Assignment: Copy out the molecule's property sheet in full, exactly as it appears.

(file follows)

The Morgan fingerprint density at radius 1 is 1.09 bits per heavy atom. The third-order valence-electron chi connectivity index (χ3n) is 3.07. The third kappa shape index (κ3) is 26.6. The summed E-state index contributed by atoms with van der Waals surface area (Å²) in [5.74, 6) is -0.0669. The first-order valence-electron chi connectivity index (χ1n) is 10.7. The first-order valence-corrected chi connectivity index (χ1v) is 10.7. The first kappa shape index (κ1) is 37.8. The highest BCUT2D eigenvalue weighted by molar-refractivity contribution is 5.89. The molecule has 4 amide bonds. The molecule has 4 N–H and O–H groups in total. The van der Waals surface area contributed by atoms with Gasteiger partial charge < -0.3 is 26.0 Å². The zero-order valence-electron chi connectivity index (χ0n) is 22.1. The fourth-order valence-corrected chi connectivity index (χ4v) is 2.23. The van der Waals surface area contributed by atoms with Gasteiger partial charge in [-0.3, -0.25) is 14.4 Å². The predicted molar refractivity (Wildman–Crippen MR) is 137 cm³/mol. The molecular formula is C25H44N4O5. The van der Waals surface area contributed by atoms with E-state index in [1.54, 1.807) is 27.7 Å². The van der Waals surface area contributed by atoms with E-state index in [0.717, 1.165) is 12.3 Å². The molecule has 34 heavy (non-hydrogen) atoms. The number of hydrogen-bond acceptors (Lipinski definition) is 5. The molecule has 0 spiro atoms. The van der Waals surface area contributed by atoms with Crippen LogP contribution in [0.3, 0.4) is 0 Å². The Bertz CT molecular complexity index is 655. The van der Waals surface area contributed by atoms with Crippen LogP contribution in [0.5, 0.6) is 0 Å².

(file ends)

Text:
The Morgan fingerprint density at radius 1 is 1.09 bits per heavy atom. The third-order valence-electron chi connectivity index (χ3n) is 3.07. The third kappa shape index (κ3) is 26.6. The summed E-state index contributed by atoms with van der Waals surface area (Å²) in [5.74, 6) is -0.0669. The first-order valence-electron chi connectivity index (χ1n) is 10.7. The first-order valence-corrected chi connectivity index (χ1v) is 10.7. The first kappa shape index (κ1) is 37.8. The highest BCUT2D eigenvalue weighted by molar-refractivity contribution is 5.89. The molecule has 4 amide bonds. The molecule has 4 N–H and O–H groups in total. The van der Waals surface area contributed by atoms with Gasteiger partial charge < -0.3 is 26.0 Å². The zero-order valence-electron chi connectivity index (χ0n) is 22.1. The fourth-order valence-corrected chi connectivity index (χ4v) is 2.23. The van der Waals surface area contributed by atoms with Gasteiger partial charge in [-0.3, -0.25) is 14.4 Å². The predicted molar refractivity (Wildman–Crippen MR) is 137 cm³/mol. The molecular formula is C25H44N4O5. The van der Waals surface area contributed by atoms with E-state index in [1.54, 1.807) is 27.7 Å². The van der Waals surface area contributed by atoms with E-state index in [0.717, 1.165) is 12.3 Å². The molecule has 34 heavy (non-hydrogen) atoms. The number of hydrogen-bond acceptors (Lipinski definition) is 5. The molecule has 0 spiro atoms. The van der Waals surface area contributed by atoms with Crippen LogP contribution in [0.3, 0.4) is 0 Å². The Bertz CT molecular complexity index is 655. The van der Waals surface area contributed by atoms with Crippen LogP contribution in [0.5, 0.6) is 0 Å².